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Ransomware on the Mac: Turns out identify theft is a problem for apps, too


Back in the mid-1990s, when Apple was unquestionably doomed, I would joke that the near-complete lack of viruses for its computers represented yet another example of developers unfairly ignoring the Mac in favor of Windows.

These days, nobody would get that joke. Apple is printing money, and the Mac now has its share of malware. The latest case: A bit of ransomware, discovered last weekend, which used a form of identity theft to fool OS X’s security system.

How this happened

This crime had two victims. One was the well-regarded BitTorrent client Transmission, which was hijacked by some still-unknown attackers. The other: Transmission users who downloaded what they thought was a minor update and instead saw their files encrypted by its malicious code until they paid a ransom of 1 bitcoin (about $411 at current exchange rates).

Windows users are all too familiar with the ransomware routine, in which malicious code silently encrypts files on your computer and its attached drives and then gives you a few days to pay for a key to unlock them. If you don’t knuckle under in time, the attackers delete the key, and your data’s gone.

The ransom often “only” costs from one to three bitcoin. But this winter, the Hollywood Presbyterian Medical Center in Los Angeles paid a ransom of 40 bitcoin — about $17,000 — after unspecified ransomware infected its network.

In the Transmission case (which was first reported by Palo Alto Networks), the attackers hacked the developers’ site and posted a compromised version of that app containing code that Palo Alto christened “KeRanger.”

By default, OS X’s Gatekeeper security only allows apps signed by their developers with digital certificates issued by Apple to run. (It’s possible for users to circumvent that system with a right-click, which is both easy and sometimes necessary in order to run apps from small shops.) But whoever posted the poisoned version of Transmission was able to sign it anyway by using another developer’s certificate.

“We’re not commenting on the avenue the attackers used to compromise the Web server, but to be clear: the certificate used to sign the compromised binary was not our certificate,” Transmission’s John Clay said in an e-mail. “It was a certificate obtained through Apple by another party, perhaps fraudulently.”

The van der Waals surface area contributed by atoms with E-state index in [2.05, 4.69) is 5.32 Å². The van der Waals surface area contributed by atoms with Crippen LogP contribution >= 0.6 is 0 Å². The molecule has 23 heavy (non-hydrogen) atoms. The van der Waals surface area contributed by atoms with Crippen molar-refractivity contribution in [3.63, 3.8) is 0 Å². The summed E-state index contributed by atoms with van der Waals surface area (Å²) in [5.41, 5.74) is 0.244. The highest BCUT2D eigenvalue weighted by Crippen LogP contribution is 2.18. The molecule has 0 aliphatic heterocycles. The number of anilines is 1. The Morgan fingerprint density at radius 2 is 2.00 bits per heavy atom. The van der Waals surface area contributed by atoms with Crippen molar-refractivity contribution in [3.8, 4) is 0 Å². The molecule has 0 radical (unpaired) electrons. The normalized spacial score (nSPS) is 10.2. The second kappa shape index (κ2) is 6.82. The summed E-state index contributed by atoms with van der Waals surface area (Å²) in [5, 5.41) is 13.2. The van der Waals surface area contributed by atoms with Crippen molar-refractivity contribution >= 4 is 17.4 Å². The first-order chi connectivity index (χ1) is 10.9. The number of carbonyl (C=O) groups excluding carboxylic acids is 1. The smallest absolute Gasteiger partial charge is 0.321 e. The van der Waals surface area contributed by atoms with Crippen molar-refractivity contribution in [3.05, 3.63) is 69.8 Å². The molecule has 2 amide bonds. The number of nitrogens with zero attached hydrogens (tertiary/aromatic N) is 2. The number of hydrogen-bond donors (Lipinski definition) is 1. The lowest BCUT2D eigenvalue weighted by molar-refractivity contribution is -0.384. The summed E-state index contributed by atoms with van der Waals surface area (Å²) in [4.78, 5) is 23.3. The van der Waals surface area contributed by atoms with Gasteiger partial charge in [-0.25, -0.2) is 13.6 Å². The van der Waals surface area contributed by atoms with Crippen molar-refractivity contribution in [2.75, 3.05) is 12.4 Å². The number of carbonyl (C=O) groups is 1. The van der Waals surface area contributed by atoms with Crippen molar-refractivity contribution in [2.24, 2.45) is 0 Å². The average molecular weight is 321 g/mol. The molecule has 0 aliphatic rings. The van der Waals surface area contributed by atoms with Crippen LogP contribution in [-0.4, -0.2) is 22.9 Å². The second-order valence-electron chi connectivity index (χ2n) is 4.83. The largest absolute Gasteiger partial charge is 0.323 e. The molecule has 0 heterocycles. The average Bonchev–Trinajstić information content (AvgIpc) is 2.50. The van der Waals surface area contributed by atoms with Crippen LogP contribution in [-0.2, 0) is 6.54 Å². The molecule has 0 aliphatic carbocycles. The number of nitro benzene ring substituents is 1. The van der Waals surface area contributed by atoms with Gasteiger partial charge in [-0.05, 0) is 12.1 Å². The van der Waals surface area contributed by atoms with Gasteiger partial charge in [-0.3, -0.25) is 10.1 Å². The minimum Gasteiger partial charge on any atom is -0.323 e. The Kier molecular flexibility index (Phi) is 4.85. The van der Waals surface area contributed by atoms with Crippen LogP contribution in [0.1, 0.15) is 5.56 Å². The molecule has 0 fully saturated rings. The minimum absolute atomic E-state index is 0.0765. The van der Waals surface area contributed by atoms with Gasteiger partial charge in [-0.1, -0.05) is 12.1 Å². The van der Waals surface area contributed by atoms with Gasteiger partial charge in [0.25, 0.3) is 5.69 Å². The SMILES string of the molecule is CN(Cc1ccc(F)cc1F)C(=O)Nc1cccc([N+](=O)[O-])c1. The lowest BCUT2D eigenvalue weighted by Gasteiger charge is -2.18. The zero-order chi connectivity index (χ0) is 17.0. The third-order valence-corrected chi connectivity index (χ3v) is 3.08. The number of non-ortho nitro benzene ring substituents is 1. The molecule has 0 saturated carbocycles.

After Palo Alto Networks informed Transmission and Apple, the former removed the KeRanger-infected download and the latter revoked that certificate.

(Apple PR declined to answer an e-mail sent Monday asking for comment.)


Why it will probably happen again

An attack like this works because it takes advantage of a key rule for staying safe online: Don’t talk to strangers. Because we don’t have time to run a background check on every app developer, we count on systems like Gatekeeper to filter out the evil ones. (Historically, Google’s Android worked in a similar way, but in the last couple of years it’s added automated and human malware screening.)

If that line of defense leaks, good luck spotting anything awry.

“The only way for a user to notice this is to notice something fishy about the owner of the certificate when they install,” wrote Steve Kelly, president of the Mac-security firm Intego. “That’s quite likely to squeak by a lot of users.”

(Ryan Olson, director of threat intelligence at Palo Alto Networks, said a firewall configured to block the anonymous and encrypted Tor network that KeRanger employed to get its encryption key would also have worked. We all totally know how to do that, right?)

Online thieves will keep trying this tactic because it works. As Olson wrote in an e-mail: “Attackers know that being embedded in legitimate software helps them infect more people.”

For example, a few weeks ago attackers uploaded a compromised download of an entire operating system — Linux Mint, a beginner-friendly version of the open-source Linux software — and hacked the real thing’s site to point to the poisoned version.

The way anybody can inspect and edit the code of open-source projects like Transmission and Linux Mint may make them easier targets, Intego’s Kelly said. As somebody who frequently uses and endorses open-source software — I rely on one such tool to encrypt and decrypt some e-mail messages — I did not find that comforting.

But last September, hundreds of iOS apps were compromised with malware when attackers somehow got developers to use an infected version of Apple’s XCode software-development toolkit.

As that example should illustrate, retreating inside the walls of app stores cannot guarantee security either. And in OS X, Apple’s Mac App Store makes an even less likely refuge.

As my colleague Dan Miller wrote in December, the limits Apple imposes on other people’s apps but not its own, combined with a slow and arbitrary review process that holds up even bug fixes, is pushing developers away from that outlet.

You can, I guess, wait to install each app’s latest update until other people have vouched for it as safe. But what if that update’s advertised feature is itself a security fix that will close a critical vulnerability in the current version?

I don’t have a good answer for that — and I don’t like that at all.

Email Rob at rob@robpegoraro.com; follow him on Twitter at @robpegoraro.